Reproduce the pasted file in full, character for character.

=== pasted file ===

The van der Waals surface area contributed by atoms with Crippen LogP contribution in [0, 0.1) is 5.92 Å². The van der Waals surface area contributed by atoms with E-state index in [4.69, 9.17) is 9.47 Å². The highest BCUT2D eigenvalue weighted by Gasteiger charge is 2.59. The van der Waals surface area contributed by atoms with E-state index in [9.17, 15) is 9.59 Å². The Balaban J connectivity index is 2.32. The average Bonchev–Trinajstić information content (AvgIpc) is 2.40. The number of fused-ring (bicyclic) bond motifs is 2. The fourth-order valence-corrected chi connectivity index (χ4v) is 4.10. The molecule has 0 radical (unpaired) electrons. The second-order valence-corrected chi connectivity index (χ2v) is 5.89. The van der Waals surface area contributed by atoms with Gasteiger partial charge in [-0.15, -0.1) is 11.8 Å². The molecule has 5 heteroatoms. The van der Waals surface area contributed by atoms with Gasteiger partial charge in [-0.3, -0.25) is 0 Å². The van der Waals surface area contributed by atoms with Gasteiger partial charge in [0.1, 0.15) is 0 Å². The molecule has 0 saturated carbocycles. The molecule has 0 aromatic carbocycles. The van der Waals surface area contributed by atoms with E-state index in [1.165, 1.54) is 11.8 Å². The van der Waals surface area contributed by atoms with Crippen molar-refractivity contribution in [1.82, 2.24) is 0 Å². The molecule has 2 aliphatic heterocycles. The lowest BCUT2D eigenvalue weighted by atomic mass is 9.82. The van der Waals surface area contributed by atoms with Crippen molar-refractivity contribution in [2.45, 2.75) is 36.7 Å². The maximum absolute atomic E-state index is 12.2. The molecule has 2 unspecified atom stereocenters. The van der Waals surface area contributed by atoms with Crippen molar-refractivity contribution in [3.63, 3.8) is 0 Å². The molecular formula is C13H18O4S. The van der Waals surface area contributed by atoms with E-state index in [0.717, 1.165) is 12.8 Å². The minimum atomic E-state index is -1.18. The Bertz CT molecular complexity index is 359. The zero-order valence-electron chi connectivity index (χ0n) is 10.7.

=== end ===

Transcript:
The van der Waals surface area contributed by atoms with Crippen LogP contribution in [0, 0.1) is 5.92 Å². The van der Waals surface area contributed by atoms with E-state index in [4.69, 9.17) is 9.47 Å². The highest BCUT2D eigenvalue weighted by Gasteiger charge is 2.59. The van der Waals surface area contributed by atoms with E-state index in [9.17, 15) is 9.59 Å². The Balaban J connectivity index is 2.32. The average Bonchev–Trinajstić information content (AvgIpc) is 2.40. The number of fused-ring (bicyclic) bond motifs is 2. The fourth-order valence-corrected chi connectivity index (χ4v) is 4.10. The molecule has 0 radical (unpaired) electrons. The second-order valence-corrected chi connectivity index (χ2v) is 5.89. The van der Waals surface area contributed by atoms with Gasteiger partial charge in [-0.15, -0.1) is 11.8 Å². The molecule has 5 heteroatoms. The van der Waals surface area contributed by atoms with Gasteiger partial charge in [-0.3, -0.25) is 0 Å². The van der Waals surface area contributed by atoms with Gasteiger partial charge in [0.1, 0.15) is 0 Å². The molecule has 0 saturated carbocycles. The molecule has 0 aromatic carbocycles. The van der Waals surface area contributed by atoms with E-state index in [1.165, 1.54) is 11.8 Å². The van der Waals surface area contributed by atoms with Crippen molar-refractivity contribution in [1.82, 2.24) is 0 Å². The molecule has 2 aliphatic heterocycles. The lowest BCUT2D eigenvalue weighted by atomic mass is 9.82. The van der Waals surface area contributed by atoms with Crippen molar-refractivity contribution in [2.45, 2.75) is 36.7 Å². The maximum absolute atomic E-state index is 12.2. The molecule has 2 unspecified atom stereocenters. The van der Waals surface area contributed by atoms with Crippen molar-refractivity contribution in [3.63, 3.8) is 0 Å². The molecular formula is C13H18O4S. The van der Waals surface area contributed by atoms with E-state index in [0.717, 1.165) is 12.8 Å². The minimum atomic E-state index is -1.18. The Bertz CT molecular complexity index is 359. The zero-order valence-electron chi connectivity index (χ0n) is 10.7.